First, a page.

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Unacceptably high mortality related to measles epidemics in Niger, Nigeria, and Chad.

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dc.contributor Epicentre, Paris, France. rebecca.grais@epicentre.msf.org
dc.creator Grais, R
dc.creator Dubray, C
dc.creator Gerstl, S
dc.creator Guthmann, J P
dc.creator Djibo, A
dc.creator Nargaye, K D
dc.creator Coker, J
dc.creator Alberti, K P
dc.creator Cochet, A
dc.creator Ihekweazu, C
dc.creator Nathan, N
dc.creator Payne, L
dc.creator Porten, K
dc.creator Sauvageot, D
dc.creator Schimmer, B
dc.creator Fermon, F
dc.creator Burny, M E
dc.creator Hersh, B S
dc.creator Guerin, P J
dc.date 2007-01
dc.date.accessioned 2017-01-31T07:09:05Z
dc.date.available 2017-01-31T07:09:05Z
dc.identifier Unacceptably high mortality related to measles epidemics in Niger, Nigeria, and Chad. 2007, 4 (1):e16 PLoS Med.
dc.identifier 1549-1676
dc.identifier 17199407
dc.identifier 10.1371/journal.pmed.0040016
dc.identifier http://hdl.handle.net/10144/15415
dc.identifier http://fieldresearch.msf.org/msf/handle/10144/15415
dc.identifier PLoS Medicine
dc.identifier.uri http://dspace.mediu.edu.my:8181/xmlui/handle/10144/15415
dc.description BACKGROUND: Despite the comprehensive World Health Organization (WHO)/United Nations Children's Fund (UNICEF) measles mortality-reduction strategy and the Measles Initiative, a partnership of international organizations supporting measles mortality reduction in Africa, certain high-burden countries continue to face recurrent epidemics. To our knowledge, few recent studies have documented measles mortality in sub-Saharan Africa. The objective of our study was to investigate measles mortality in three recent epidemics in Niamey (Niger), N'Djamena (Chad), and Adamawa State (Nigeria). METHODS AND FINDINGS: We conducted three exhaustive household retrospective mortality surveys in one neighbourhood of each of the three affected areas: Boukoki, Niamey, Niger (April 2004, n = 26,795); Moursal, N'Djamena, Chad (June 2005, n = 21,812); and Dong District, Adamawa State, Nigeria (April 2005, n = 16,249), where n is the total surveyed population in each of the respective areas. Study populations included all persons resident for at least 2 wk prior to the study, a duration encompassing the measles incubation period. Heads of households provided information on measles cases, clinical outcomes up to 30 d after rash onset, and health-seeking behaviour during the epidemic. Measles cases and deaths were ascertained using standard WHO surveillance-case definitions. Our main outcome measures were measles attack rates (ARs) and case fatality ratios (CFRs) by age group, and descriptions of measles complications and health-seeking behaviour. Measles ARs were the highest in children under 5 y old (under 5 y): 17.1% in Boukoki, 17.2% in Moursal, and 24.3% in Dong District. CFRs in under 5-y-olds were 4.6%, 4.0%, and 10.8% in Boukoki, Moursal, and Dong District, respectively. In all sites, more than half of measles cases in children aged under 5 y experienced acute respiratory infection and/or diarrhoea in the 30 d following rash onset. Of measles cases, it was reported that 85.7% (979/1,142) of patients visited a health-care facility within 30 d after rash onset in Boukoki, 73.5% (519/706) in Moursal, and 52.8% (603/1,142) in Dong District. CONCLUSIONS: Children in these countries still face unacceptably high mortality from a completely preventable disease. While the successes of measles mortality-reduction strategies and progress observed in measles control in other countries of the region are laudable and evident, they should not overshadow the need for intensive efforts in countries that have just begun implementation of the WHO/UNICEF comprehensive strategy.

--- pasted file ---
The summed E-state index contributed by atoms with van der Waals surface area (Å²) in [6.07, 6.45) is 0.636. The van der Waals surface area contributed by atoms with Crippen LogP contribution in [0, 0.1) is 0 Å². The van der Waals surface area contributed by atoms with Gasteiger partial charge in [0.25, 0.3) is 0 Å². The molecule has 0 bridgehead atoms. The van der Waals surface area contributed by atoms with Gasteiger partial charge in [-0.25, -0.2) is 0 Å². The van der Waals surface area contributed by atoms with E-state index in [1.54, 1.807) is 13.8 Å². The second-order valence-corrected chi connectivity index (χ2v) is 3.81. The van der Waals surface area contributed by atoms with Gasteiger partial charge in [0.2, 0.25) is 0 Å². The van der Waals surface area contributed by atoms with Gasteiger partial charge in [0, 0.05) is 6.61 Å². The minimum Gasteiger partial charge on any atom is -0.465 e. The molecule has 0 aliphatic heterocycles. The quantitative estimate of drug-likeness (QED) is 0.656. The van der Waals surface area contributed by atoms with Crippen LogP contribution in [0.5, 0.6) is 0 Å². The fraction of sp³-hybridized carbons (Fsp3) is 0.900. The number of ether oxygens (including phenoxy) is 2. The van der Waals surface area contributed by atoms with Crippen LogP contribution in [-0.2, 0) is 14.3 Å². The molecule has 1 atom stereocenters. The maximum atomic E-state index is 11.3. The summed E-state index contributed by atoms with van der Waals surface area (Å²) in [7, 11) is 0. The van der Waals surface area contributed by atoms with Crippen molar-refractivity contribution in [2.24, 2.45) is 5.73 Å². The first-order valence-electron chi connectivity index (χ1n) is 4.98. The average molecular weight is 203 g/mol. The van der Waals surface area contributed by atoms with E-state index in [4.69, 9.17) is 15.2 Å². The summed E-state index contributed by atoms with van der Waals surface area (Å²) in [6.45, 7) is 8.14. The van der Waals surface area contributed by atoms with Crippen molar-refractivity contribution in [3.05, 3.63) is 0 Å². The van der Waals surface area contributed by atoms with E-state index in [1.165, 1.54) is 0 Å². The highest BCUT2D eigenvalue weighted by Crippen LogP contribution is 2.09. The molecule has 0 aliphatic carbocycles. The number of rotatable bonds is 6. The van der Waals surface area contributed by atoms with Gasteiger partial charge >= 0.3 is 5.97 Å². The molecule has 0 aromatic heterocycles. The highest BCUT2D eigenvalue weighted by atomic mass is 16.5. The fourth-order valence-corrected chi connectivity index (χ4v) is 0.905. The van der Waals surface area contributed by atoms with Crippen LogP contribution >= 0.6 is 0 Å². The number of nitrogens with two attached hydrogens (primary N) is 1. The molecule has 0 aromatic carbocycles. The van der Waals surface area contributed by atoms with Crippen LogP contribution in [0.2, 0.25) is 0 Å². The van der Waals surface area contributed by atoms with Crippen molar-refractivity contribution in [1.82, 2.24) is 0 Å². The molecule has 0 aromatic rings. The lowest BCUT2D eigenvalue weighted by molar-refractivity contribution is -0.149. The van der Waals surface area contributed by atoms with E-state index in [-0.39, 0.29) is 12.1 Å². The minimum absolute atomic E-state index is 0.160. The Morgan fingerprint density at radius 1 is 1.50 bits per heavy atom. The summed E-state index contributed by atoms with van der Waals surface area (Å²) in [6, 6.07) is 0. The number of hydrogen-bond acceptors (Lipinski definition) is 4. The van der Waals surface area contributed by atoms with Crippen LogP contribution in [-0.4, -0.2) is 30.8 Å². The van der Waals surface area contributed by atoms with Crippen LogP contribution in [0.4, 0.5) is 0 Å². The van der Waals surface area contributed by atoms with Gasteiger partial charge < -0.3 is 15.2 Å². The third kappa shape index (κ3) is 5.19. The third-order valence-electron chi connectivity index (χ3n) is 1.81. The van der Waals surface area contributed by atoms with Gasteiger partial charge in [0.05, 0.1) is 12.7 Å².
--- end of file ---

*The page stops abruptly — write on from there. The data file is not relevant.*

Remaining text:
dc.language en
dc.publisher Public Library of Science
dc.relation http://medicine.plosjournals.org
dc.rights Archived on this site by Open Access permission
dc.title Unacceptably high mortality related to measles epidemics in Niger, Nigeria, and Chad.

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